A service bus is not for querying or heavy data

Systems get more distributed these days. One way to provision communication between all components or services of a system is with a service bus. A service bus utilizes messages and queues to get information from component/service A to component/service B. But what do we need a service bus for? And what do we need the underlying queues for?

  • Communication to integrate services? No, communication between services can be achieved more easily with less overhead and much faster by using web services (WCF, SOAP, HTTP, …).
  • Service discovery? No, service discovery would be necessary if we wouldn’t know the services of the system. And if we don’t know them, there are better and more specialized solutions available, like Jini or UPnP.
  • Reliability and failure recovery? Yes, that is the main advantage a service bus gives us. Every single message must not get lost, even if services fail, are under high pressure or are down. That is what we need queues for.

Using reliable messaging has many advantages. But it also comes with a few pitfalls. In this post I am going to address two problematic uses of a service bus.


Queries or request/response style of communication is highly ephemeral and synchronous. All queries are initially triggered by a user and the queried service could query other services. A user will wait for a response but rarely more than about 7 seconds. He or she is likely to cancel the request if it takes longer [1]. If the user gets an error, he/she will simply request again. So first of all, there is no need for a reliable query and its overhead. A query does not need to be queued until the serving endpoint gets the chance to serve it. Instead, queries have to be fast, regardless of how stressed the rest of the system is. Messaging is asynchronous. If part of the system or the service bus itself is under pressure, query-messages would reliably queue up, even if the user canceled the request. If the user requests again, he or she will introduce new messages into the service bus and therefore increase the pressure for services and the bus. So second of all, queries are getting slower in a stressed system and reciprocally slow down the system even more. In the worst case, the queried service fails or cannot respond anymore at all. Then not only will the user not get a response, but all querying services stop working as well. The queried service becomes a single point of failure for all querying services and reliability is in jeopardy. This is especially dramatic if the queried service is something central, like user management.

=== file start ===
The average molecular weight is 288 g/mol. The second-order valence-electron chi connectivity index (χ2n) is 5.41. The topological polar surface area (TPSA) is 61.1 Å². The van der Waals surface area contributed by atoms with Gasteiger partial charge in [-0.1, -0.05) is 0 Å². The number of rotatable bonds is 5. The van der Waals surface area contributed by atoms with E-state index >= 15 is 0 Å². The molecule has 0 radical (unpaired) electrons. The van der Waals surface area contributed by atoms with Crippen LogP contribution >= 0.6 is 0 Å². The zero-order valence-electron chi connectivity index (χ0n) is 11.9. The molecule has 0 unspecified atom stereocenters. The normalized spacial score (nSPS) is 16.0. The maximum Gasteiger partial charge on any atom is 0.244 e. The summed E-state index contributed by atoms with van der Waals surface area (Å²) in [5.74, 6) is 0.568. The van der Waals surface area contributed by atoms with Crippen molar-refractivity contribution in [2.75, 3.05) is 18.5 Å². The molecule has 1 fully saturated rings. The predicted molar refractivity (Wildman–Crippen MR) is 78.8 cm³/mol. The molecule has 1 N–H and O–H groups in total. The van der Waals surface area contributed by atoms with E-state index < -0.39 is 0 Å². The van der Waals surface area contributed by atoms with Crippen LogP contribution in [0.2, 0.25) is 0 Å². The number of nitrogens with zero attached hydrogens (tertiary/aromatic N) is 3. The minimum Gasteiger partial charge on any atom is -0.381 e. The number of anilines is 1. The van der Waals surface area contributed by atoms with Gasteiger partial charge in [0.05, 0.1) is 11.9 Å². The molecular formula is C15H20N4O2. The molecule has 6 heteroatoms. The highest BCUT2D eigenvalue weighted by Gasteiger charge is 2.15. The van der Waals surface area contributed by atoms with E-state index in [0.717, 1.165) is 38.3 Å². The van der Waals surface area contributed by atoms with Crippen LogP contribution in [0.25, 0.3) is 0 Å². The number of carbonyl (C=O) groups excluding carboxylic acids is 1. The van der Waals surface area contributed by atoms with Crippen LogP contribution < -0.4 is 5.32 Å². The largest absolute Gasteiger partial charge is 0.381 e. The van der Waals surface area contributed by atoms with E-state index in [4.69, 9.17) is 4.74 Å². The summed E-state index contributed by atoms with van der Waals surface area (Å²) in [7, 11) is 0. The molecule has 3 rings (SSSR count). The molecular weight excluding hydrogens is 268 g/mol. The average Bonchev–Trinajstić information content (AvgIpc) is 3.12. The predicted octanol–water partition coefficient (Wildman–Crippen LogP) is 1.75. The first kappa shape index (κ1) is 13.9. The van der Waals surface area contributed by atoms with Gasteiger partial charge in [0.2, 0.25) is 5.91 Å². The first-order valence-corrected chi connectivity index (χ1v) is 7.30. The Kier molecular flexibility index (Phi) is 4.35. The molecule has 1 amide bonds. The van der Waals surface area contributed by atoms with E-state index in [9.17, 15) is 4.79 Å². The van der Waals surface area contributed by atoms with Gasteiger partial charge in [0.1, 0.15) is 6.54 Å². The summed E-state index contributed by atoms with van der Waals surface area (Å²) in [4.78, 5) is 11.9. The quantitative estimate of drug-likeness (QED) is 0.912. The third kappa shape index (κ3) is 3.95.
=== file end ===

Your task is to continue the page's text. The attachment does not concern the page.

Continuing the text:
A better way to do this is to query a cache directly and synchronously, without messaging [2, 3, 4]. Ideally all services store and keep the data they are working with for themselves. Then they would not need to query other services for data. They would notify other services about changes in their data with events over the service bus and those services would handle these events and refresh their data [5, 6]. A cache or backend for frontend would provide a read model for synchronous queries and update itself via received events coming in as messages. In a stressed system those events will reliably queue up but will get handled eventually. That grantees fast queries and high availability but the queried data might not be up to date to the second. But requested and displayed data is never truly current since it could have been changed a second later, while the user still looks at the requested data.